In the early 1950s, Hoffer and Osmond talked about a new approach to schizophrenia and the results of empirical research.4 Last month in FMU we discussed many of Dr. Hoffer’s more than 300 publications in this area. He and Dr. Osmond successfully used nicotinic acid and niacinamide, vitamin B3, to treat certain forms of schizophreniform disorders that were nonresponsive to other available therapies. They showed there was something unique about the ability to detoxify endogenous neurochemicals that produced hallucinogenesis, or at least a schizophrenic-like response.
These two researchers talked about adrenochrome and adrenolutin and their relationships as oxidized byproducts of adrenaline in the brain, which might induce hallucinogenic reactivities. The specific substance-adrenochrome, adrenolutin, dopaminochrome, or another oxidized molecule in the brain-that causes the problem is probably less important than the recognition that empirically niacin works in many patients who have schizophrenic-like diagnoses. We may still be in search of the mechanism that everybody agrees on, but the clinical observations in this subset of patients are absolutely reproducible and extraordinarily valuable
John Smythies wrote a more recent paper on this particular topic, published in the Journal of the Royal Society of Medicine just six years ago. He discussed endogenous neurotoxins relevant to schizophrenia.5 Dr. Smythies was a young investigator who collaborated with Drs. Hoffer and Osmond in the early 1950s. He has continued to follow up on this work. In his 1996 paper Dr. Smythies wrote:
“The search for an endogenous psychotomimetic agent that might play a role in schizophrenia has failed for 40 years to show one. Previous candidates have included O-methylated derivatives of catecholamines, and N- and O-methylated derivatives of indolealklamines, which for various reasons failed the test. In 1954, Hoffer, Osmond, and Smythies reported that adrenochrome, the in vitro oxidation product of adrenaline, was psychotomimetic in humans.”
Subsequent research over the last 40 years has looked at various types of molecules similar to this called dopaminochromes, which are formed in the substantia nigra and noradrenochrome in the locus coeruleus. These particular molecules may be more likely the endogenous hallucinogens.
“Neuromelanin has for long been regarded as an uninteresting inert cellular pigment with no clear function. However, recent interest has focused on its power to chelate heavy metals, in particular iron, and the hypothesis has been advanced that it normally plays a role in protecting the cell from heavy metal toxicity.”
It may be made up, in part, of potentially toxic oxidation products of catecholamines that may have additional roles in this pathway of endogenous hallucinogenesis, oxidative stress, neuronal uncoupling, and so forth-things that are only now being uncovered.
These neurotoxic quinones are formed by auto-oxidation of catecholamines, of which a simplified account can result in the potential hydroxy derivatives like indole 5,6-dihydroxyindoles, that are capable of forming quinones. These quinones can then induce problems within neurochemistry. That can lead to disturbances in one-carbon metabolism within the folate cycle in the brain that results in neuropsychiatric disorders, not just schizophrenia but, as Dr. Smythies goes on to point out, possibly also in other areas like depressive disorders.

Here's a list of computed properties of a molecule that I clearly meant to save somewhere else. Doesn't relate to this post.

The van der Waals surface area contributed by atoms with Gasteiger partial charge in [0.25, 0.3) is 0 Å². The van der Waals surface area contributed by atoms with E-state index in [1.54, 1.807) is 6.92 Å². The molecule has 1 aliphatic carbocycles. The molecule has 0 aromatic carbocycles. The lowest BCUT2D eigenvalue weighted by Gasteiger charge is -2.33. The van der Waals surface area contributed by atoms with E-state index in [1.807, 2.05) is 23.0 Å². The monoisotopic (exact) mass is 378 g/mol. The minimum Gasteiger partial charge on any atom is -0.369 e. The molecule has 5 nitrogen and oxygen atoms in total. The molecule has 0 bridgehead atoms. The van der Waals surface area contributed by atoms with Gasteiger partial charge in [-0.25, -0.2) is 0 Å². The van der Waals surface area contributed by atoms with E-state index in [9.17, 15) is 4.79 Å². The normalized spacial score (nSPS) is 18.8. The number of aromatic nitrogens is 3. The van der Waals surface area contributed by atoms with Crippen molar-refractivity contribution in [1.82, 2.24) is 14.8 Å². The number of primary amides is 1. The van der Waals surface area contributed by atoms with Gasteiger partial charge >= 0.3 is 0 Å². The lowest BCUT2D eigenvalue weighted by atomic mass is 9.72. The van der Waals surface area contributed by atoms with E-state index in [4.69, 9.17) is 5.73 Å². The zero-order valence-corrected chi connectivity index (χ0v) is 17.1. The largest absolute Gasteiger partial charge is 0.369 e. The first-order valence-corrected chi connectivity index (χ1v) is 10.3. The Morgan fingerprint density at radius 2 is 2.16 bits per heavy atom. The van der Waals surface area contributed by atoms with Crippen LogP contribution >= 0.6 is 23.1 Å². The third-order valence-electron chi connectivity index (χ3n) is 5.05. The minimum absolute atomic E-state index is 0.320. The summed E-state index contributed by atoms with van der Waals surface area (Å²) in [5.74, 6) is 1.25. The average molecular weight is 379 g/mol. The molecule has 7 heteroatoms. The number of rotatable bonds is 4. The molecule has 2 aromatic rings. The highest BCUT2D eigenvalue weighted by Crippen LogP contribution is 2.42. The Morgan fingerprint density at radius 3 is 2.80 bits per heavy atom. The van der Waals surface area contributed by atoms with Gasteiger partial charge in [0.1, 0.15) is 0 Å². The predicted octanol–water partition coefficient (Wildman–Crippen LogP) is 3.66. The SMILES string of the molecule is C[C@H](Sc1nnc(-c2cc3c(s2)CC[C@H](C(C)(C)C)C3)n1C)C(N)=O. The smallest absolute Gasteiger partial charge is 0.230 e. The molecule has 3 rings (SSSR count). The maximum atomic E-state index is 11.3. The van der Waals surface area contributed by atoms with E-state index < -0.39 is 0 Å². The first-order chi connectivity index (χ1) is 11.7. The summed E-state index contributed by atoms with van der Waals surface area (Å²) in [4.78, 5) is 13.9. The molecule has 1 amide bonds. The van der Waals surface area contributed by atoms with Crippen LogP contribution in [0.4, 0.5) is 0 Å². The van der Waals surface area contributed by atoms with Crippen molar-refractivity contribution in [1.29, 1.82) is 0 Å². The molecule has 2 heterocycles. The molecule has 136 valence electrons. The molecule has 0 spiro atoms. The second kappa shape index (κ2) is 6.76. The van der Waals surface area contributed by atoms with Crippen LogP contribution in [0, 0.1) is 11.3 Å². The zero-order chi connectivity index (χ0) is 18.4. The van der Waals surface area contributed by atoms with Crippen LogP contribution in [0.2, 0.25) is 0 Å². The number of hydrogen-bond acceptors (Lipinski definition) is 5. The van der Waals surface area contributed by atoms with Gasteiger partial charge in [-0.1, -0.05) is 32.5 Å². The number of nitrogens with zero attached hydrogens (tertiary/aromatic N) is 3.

In a paper in Biological Psychiatry, Smythies and colleagues talk about the relationship of these products to depletion of the folate pool and the possible role of folate, B6, and B12 in the treatment of depressive disorders.6
We can take the concept of dietary factors and the relationship to neurochemistry to next step by looking Richard Wurtman’s work at MIT. In 1976 Dr. Wurtman wrote a paper titled “Brain Acetylcholine: Control by Dietary Choline.”7 Choline is a B vitamin. Wurtman showed that B vitamins not only helped to reduce endogenous toxins, but also that they would upregulate the formation of neurotransmitters. In this case choline activated the production of acetylcholine in specific regions of the brain.
With colleagues John Growdon and Edith Cohen at MIT, Dr. Wurtman published a paper titled “Treatment of Brain Disease with Dietary Precursors of Neurotransmitters,” using choline and dietary tryptophan to enhance specific neurotransmitters, acetylcholine or serotonin, respectively.8
Nutrients and Brain Function
In a review paper titled “Precursor Control of Neurotransmitter Synthesis,” published in Pharmacological Reviews in 1981, Dr. Wurtman again indicated how brain chemistry depends on adequate delivery of specific nutrients that are precursors to neurotransmitters. He pointed out that dietary variables and the transport across the blood/brain barrier can influence endogenous neurotransmitter synthesis. These factors are unique to the individual, so the level that is optimal for one can be significantly different from that of another.9
That conclusion was also illustrated in a paper talking about brain choline, its sources and effects on the synthesis and release of acetylcholine, and the relationship with Alzheimer’s disease and genetic risk to Alzheimer’s based on unique metabolism of choline and its production of acetylcholine. This paper appeared in Alzheimer’s Disease–A Report of Progress back in 1982.